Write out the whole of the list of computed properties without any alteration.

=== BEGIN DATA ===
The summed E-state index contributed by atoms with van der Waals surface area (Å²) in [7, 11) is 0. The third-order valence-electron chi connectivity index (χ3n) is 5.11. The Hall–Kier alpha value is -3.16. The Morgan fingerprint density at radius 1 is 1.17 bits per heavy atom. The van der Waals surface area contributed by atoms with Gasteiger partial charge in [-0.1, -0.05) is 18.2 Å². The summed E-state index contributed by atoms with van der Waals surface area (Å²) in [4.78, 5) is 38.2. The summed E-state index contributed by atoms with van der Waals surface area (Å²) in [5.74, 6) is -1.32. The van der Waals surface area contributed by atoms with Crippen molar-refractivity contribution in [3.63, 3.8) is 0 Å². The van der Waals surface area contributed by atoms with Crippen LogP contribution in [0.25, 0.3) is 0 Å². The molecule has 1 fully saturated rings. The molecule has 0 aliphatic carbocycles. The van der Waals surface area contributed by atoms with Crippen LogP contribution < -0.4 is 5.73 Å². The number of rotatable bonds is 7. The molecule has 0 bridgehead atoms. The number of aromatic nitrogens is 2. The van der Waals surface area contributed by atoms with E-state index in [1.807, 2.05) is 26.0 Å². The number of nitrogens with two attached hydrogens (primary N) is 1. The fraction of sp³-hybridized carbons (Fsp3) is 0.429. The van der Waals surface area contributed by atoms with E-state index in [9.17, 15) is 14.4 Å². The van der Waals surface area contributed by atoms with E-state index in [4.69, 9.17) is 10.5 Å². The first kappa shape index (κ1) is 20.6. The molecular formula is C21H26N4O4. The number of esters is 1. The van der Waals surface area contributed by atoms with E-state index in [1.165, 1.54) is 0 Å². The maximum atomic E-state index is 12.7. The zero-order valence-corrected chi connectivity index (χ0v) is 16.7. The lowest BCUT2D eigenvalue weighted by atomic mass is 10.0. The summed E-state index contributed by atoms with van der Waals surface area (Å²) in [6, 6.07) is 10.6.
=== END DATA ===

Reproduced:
The summed E-state index contributed by atoms with van der Waals surface area (Å²) in [7, 11) is 0. The third-order valence-electron chi connectivity index (χ3n) is 5.11. The Hall–Kier alpha value is -3.16. The Morgan fingerprint density at radius 1 is 1.17 bits per heavy atom. The van der Waals surface area contributed by atoms with Gasteiger partial charge in [-0.1, -0.05) is 18.2 Å². The summed E-state index contributed by atoms with van der Waals surface area (Å²) in [4.78, 5) is 38.2. The summed E-state index contributed by atoms with van der Waals surface area (Å²) in [5.74, 6) is -1.32. The van der Waals surface area contributed by atoms with Crippen molar-refractivity contribution in [3.63, 3.8) is 0 Å². The van der Waals surface area contributed by atoms with Crippen LogP contribution in [0.25, 0.3) is 0 Å². The molecule has 1 fully saturated rings. The molecule has 0 aliphatic carbocycles. The van der Waals surface area contributed by atoms with Crippen LogP contribution < -0.4 is 5.73 Å². The number of rotatable bonds is 7. The molecule has 0 bridgehead atoms. The number of aromatic nitrogens is 2. The van der Waals surface area contributed by atoms with E-state index in [1.807, 2.05) is 26.0 Å². The number of nitrogens with two attached hydrogens (primary N) is 1. The fraction of sp³-hybridized carbons (Fsp3) is 0.429. The van der Waals surface area contributed by atoms with E-state index in [9.17, 15) is 14.4 Å². The van der Waals surface area contributed by atoms with E-state index in [4.69, 9.17) is 10.5 Å². The first kappa shape index (κ1) is 20.6. The molecular formula is C21H26N4O4. The number of esters is 1. The van der Waals surface area contributed by atoms with E-state index in [1.165, 1.54) is 0 Å². The maximum atomic E-state index is 12.7. The zero-order valence-corrected chi connectivity index (χ0v) is 16.7. The lowest BCUT2D eigenvalue weighted by atomic mass is 10.0. The summed E-state index contributed by atoms with van der Waals surface area (Å²) in [6, 6.07) is 10.6.